Grand Western Canal fish rescued after canal breach
Hundreds of fish have been rescued from a large pool of water that formed in a field after the banks of a Devon canal collapsed in heavy rain.
The fish were washed out of the Grand Western Canal at Halberton last month after part of the bank collapsed.
The Environment Agency, which organised the rescue, said that hundreds remained in the pool and ice covering the water had prevented more being rescued.
Pike, bream, roach, tench, perch and eels were washed into the pool.
About 25 people from the Environment Agency and Tiverton Angling Club were involved in rescuing up to 400 fish.
Nick Maye from the agency said: "The bigger fish were particularly important because they will be laying eggs in the spring."
He added that some of the big pike and tench that were returned to the canal were at least 10-years-old.
Mr Maye said: "There was a lot of live and good fish that went back in the canal.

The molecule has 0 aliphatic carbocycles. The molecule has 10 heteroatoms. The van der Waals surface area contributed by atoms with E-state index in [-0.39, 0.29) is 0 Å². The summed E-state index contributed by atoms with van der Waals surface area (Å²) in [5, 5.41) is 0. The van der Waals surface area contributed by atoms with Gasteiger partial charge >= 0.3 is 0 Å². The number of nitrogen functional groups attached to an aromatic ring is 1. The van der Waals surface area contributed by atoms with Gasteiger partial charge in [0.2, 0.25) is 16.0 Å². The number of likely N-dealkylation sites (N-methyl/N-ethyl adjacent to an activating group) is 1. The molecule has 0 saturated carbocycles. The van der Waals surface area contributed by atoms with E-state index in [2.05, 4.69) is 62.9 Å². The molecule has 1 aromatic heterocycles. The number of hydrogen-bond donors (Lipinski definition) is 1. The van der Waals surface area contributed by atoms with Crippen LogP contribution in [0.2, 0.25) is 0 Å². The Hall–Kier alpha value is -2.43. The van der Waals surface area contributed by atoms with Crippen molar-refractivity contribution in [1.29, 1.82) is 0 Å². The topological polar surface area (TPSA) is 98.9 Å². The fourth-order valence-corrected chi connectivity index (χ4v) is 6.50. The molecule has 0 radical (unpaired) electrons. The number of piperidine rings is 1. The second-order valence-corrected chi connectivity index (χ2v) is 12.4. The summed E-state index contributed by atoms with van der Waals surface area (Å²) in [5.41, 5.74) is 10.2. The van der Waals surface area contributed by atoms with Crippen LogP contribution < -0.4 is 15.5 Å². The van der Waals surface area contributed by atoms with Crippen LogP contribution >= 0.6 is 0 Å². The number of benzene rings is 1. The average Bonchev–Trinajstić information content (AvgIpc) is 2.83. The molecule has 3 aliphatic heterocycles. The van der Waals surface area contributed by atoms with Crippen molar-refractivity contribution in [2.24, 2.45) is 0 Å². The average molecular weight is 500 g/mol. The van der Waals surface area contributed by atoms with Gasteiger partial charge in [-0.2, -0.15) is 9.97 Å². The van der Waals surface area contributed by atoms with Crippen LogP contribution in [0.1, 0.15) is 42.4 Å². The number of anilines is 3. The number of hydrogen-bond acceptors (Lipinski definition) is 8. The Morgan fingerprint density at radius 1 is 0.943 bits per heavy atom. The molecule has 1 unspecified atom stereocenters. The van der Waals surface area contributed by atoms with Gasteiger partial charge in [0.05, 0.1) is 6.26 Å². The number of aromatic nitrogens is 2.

"It's heart warming how many volunteers helped with the rescue."
The Environment Agency plans to rescue the remaining fish next week.
'Most difficult' job
Mr Maye said the rescue had been delayed because priority had been given to the people and 20 properties evacuated during the heavy November rain, and because the agency had to wait for the pool to reduce in size.
It was originally 2m deep (6.5ft) but has dropped to just over 1m (3.3ft).
Mr Maye said rescuers involved in the "most difficult netting job I've ever done" had to watch out for hazards under the water's surface during the operation, including barbed-wire fences.
Devon County Council has pledged £10,000 for a repair fund for the canal, although it is not yet known how much it will cost.